Internships are about networking; you must stand out from the crowd and not be afraid to introduce yourself to senior figures. It is important that you make a good and memorable impression on these people, as they may be able to help you out later, in terms of contacts or references. A well-known, albeit unfair, statement in the world of work is that success is dependent on who you know rather than what you know.
There has been much debate in recent years over the legitimacy of internships, with accusations that the position of desperate young graduates and students, looking for experience and/or work is being abused by companies trying to cut costs. With this in mind, you must be wary that you are not being taken advantage of; if the company is not paying you, they should being paying for your expenses, i.e. your travel and/or lunch costs.
- Leave With A Letter Of Reference
Being able to go on to further applications with a strong letter of reference from your experience is extremely important and could be an influential factor for the next potential employer. Do not wait until your last day to ask your superior for a letter of reference, you may never get one. It is best to ask at the start of the week before you leave, with a reminder mid-week. Another way to be sure your request will not be forgotten is to email it instead of or as well as asking in person.
- Stay In Touch
A week or two after your internship comes to an end send an email to thank them for the experience you acquired and for the glowing reference you will surely have received. Let them know that you are applying for jobs similar to the role you were in for them. If you are getting nowhere with your job applications, contact them to see if they have heard of any positions opening up. Do not worry about feeling as though you are being a pest, even if you are it will only give them more reason to help you find a job elsewhere.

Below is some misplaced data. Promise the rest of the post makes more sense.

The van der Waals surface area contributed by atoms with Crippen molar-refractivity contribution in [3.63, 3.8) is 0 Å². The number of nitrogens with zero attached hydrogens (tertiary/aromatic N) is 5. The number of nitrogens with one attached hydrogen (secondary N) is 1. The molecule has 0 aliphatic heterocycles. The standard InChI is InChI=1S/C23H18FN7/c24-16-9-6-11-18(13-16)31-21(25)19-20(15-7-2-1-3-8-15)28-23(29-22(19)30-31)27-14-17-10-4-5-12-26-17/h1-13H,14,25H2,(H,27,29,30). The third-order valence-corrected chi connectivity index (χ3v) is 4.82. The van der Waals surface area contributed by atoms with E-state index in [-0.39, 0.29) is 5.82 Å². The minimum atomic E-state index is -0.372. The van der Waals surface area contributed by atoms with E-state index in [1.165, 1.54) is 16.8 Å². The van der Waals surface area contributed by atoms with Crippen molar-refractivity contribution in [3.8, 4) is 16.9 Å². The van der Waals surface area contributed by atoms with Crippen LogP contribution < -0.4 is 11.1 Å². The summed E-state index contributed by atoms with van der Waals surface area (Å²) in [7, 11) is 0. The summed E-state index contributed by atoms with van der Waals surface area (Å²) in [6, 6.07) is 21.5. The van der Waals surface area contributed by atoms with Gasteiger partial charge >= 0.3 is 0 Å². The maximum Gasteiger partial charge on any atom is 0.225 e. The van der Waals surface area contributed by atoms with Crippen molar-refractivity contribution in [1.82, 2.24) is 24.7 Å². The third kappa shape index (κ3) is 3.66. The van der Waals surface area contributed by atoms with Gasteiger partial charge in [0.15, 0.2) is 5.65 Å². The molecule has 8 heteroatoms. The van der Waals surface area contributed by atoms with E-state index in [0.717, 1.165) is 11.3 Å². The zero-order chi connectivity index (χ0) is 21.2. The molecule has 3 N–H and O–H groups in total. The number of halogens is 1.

- See Every Position As An Opportunity
Covering maternity leave is somewhat similar to an internship. Often, new mothers are interested in a job share agreement or decide that they do not want to go back to work for a time. When this happens, these are the types of positions that are mostly filled internally. It is far easier for a company to extend the contract of the person filling the position already, rather than spending time and money on recruitment.
- Become Irreplaceable
There are two things that you can do to achieve this status, firstly take on more than you are asked, which means more than just taking initiative; and secondly bring a certain level of positivity and enthusiasm with you to work. Employers notice a difference in the person who only shows up each day to clock in, do as they are told, clock out and wait for their paycheck, and the person who clearly wants to be at work and enjoys their job. If you happily take on a number of tasks, you will find that in the process you are also gaining responsibility within a company; which means that when decisions need to be made, you will be one of the people who can have an input. Bring your personality to work with you, don’t allow yourself to become an office drone and be lost in the crowd; this will have an encouraging impact on the other people you work with, as well as bringing positivity to your own outlook on your job. Positive people are infectious; they make a workplace more enjoyable and productive. These are the people that employers want to keep around, the people whose absence leaves a hole. This holds true for internships as much as it does for full time employment.
By following these few guidelines with regard to internships and your working life in general, you may find that your employers are keen to keep you around. The two key aspects of internships are networking and experience; these should be your goals to get the most out of an internship position. These two elements actually interlink, in the sense that if you are enthusiastic and interested in learning all the things you are shown by the people or person that is mentoring you, they are more likely to want to help you out with contacts or insider information on upcoming openings within the industry.